Success With Chinese Characteristics?

Once upon a time there was a musician, a teacher and performer of Western classical music, in Beijing. During the Cultural Revolution this man was attacked and humiliated by a gang of rowdy students - a painful experience made infinitely more so by the fact that one of the students roughing him up was his own son, Chen Kaige.

Chen Kaige is now a renowned film director, best known in America for rich costume dramas such as Farewell, My Concubine and Temptress Moon. But Chen is also the author of Young Kaige, a soul-searching memoir about his participation in the Cultural Revolution. (Unfortunately, the book does not appear to be available in English).

Chen Kaige's 2002 film, Together, tells a different story but one suffused with strong emotion drawn from this background. It is about Liu Cheng (Liu Peiqi), a comical but affecting peasant from a small provincial city, where he works as a cook and nurtures the musical career of his gifted 13-year-old son, Liu Xiaochun (Tang Yun). Xiaochun is devoted not just to the violin in general but to a particular violin that, according to Cheng, was left to him by his deceased mother.

Despite his rough manners and lack of education, Cheng manages to take Xiaochun to Beijing and enter him in a national contest, which he loses. But then, hearing one of the judges, Jiang (Wang Zhiwen), complain about the system being rigged in favor of the not-so-talented children of the rich, Cheng cajoles Jiang into taking Xiaochun as a pupil.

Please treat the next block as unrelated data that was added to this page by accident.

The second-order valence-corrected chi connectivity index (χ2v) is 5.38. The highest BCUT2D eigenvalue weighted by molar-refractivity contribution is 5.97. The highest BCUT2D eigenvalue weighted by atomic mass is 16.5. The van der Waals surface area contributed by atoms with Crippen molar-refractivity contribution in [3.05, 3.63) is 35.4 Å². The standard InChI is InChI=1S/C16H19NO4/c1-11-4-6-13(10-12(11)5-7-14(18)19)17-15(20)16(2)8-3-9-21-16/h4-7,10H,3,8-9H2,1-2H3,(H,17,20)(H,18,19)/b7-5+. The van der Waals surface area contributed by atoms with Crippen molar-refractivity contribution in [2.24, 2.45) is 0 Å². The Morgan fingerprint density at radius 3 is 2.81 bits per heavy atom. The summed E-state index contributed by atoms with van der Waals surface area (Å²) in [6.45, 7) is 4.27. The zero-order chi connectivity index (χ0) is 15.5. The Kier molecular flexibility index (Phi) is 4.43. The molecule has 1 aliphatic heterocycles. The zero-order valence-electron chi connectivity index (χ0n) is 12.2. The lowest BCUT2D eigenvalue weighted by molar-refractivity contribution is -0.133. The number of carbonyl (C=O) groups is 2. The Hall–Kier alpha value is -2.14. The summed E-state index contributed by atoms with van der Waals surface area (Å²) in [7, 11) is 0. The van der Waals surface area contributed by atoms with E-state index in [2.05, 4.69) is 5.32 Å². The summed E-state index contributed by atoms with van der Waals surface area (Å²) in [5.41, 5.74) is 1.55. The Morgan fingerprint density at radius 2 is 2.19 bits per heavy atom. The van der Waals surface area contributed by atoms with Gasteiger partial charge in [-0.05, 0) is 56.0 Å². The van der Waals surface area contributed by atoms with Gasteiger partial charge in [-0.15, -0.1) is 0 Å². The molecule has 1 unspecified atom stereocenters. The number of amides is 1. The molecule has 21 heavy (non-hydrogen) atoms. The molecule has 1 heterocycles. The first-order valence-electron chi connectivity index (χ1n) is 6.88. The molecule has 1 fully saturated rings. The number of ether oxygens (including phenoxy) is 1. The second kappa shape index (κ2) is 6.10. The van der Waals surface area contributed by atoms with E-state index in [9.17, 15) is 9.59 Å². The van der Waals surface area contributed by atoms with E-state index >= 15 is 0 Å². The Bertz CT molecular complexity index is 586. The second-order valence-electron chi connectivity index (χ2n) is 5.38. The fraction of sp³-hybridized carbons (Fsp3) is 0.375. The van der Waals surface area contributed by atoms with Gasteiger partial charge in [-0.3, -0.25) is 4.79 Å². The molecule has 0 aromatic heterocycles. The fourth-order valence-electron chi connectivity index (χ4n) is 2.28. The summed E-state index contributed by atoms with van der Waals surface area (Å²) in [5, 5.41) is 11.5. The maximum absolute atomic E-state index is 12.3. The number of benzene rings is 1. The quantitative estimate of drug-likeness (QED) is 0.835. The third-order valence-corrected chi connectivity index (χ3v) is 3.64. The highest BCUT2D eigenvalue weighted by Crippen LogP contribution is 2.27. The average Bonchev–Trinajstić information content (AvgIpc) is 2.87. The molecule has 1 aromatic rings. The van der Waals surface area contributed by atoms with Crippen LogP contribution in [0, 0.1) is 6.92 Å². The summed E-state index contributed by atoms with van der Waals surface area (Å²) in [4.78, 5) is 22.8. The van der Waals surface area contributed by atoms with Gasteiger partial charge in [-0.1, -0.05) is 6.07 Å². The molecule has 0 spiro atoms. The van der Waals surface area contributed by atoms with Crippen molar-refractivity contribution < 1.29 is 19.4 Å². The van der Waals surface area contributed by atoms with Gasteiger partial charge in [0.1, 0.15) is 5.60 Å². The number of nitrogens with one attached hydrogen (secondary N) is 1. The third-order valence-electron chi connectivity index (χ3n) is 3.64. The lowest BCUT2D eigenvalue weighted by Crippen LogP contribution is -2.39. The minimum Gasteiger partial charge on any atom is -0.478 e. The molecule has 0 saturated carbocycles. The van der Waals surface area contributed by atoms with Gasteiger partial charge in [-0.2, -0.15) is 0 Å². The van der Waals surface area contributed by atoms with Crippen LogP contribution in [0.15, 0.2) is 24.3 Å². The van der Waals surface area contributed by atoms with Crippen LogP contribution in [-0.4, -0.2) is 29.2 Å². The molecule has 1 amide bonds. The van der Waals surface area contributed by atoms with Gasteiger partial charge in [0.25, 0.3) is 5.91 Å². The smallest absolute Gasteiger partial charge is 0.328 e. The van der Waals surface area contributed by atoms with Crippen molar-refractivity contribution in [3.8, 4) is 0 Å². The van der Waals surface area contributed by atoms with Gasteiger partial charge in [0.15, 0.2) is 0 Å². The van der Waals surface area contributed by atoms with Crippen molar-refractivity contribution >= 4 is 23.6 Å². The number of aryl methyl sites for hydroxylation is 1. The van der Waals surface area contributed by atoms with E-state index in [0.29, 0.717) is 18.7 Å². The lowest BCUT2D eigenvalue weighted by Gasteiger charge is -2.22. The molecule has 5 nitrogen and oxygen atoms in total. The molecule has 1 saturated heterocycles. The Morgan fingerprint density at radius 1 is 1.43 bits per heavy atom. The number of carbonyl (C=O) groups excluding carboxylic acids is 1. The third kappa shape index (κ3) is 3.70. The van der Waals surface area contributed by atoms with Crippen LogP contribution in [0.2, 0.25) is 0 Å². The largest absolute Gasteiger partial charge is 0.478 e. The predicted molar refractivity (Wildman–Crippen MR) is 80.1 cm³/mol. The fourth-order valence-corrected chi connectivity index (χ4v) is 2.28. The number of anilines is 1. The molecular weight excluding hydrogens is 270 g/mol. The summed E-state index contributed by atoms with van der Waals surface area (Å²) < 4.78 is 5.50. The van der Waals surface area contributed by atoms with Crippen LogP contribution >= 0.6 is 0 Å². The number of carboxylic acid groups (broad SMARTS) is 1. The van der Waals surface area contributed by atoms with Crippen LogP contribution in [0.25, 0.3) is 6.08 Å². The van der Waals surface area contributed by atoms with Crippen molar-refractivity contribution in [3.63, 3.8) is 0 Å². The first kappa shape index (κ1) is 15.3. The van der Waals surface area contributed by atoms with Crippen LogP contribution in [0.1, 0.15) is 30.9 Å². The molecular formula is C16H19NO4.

Jiang is a fine but embittered teacher who lives alone with six cats in one of the old, picturesque but poor districts of Beijing known as hutong (meaning something like, "street wide enough for two carts to pass"). When he has taught Xiaochun all he can, he gracefully allows the boy to graduate to Shifeng Yu (played by Chen Kaige himself), a celebrity teacher more skilled at hustling his students into the big time.

Father and son also live in a hutong, but one seemingly threatened by redevelopment, because right next door is a new high-rise, one resident of which is Lili (Chen Hong, the wife of Chen Kaige), a pretty young woman whose life consists in entertaining her rich boyfriend and spending the money he gives her. Lili isn't a prostitute, as uncomprehending critics have suggested, but rather a "kept woman" (to use an antiquated phrase) But she is not happy, any more than Jiang is happy pretending to teach music to the unmusical offspring of plutocrats.

As these characters are drawn into a tale of Horatio Alger ambition and Charles Dickens self-discovery, the film feels both old and new. It feels old because of these literary echoes, and the way it tackles the themes of money, success, and loyalty - which is strongly reminiscent of classic Hollywood. (Some reviewers have found hints of Frank Capra, and they are right.)

Yet Together also feels new, because while hardly a tragedy, it does take a somewhat critical stance toward the way these themes work themselves out in contemporary China. It's tempting to say, well great, the Chinese have their own Frank Capra. But that raises a troubling question: Was Together released in China? I have checked the Internet Movie Database, and according to that fairly reliable source, it was not!

September 16, 2007 12:00 PM |

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About this Entry

This page contains a single entry by Serious Popcorn published on September 16, 2007 12:00 PM.

Good, Not Feel-Good was the previous entry in this blog.

Cinematic Bedford Falls, Video Pottersville is the next entry in this blog.

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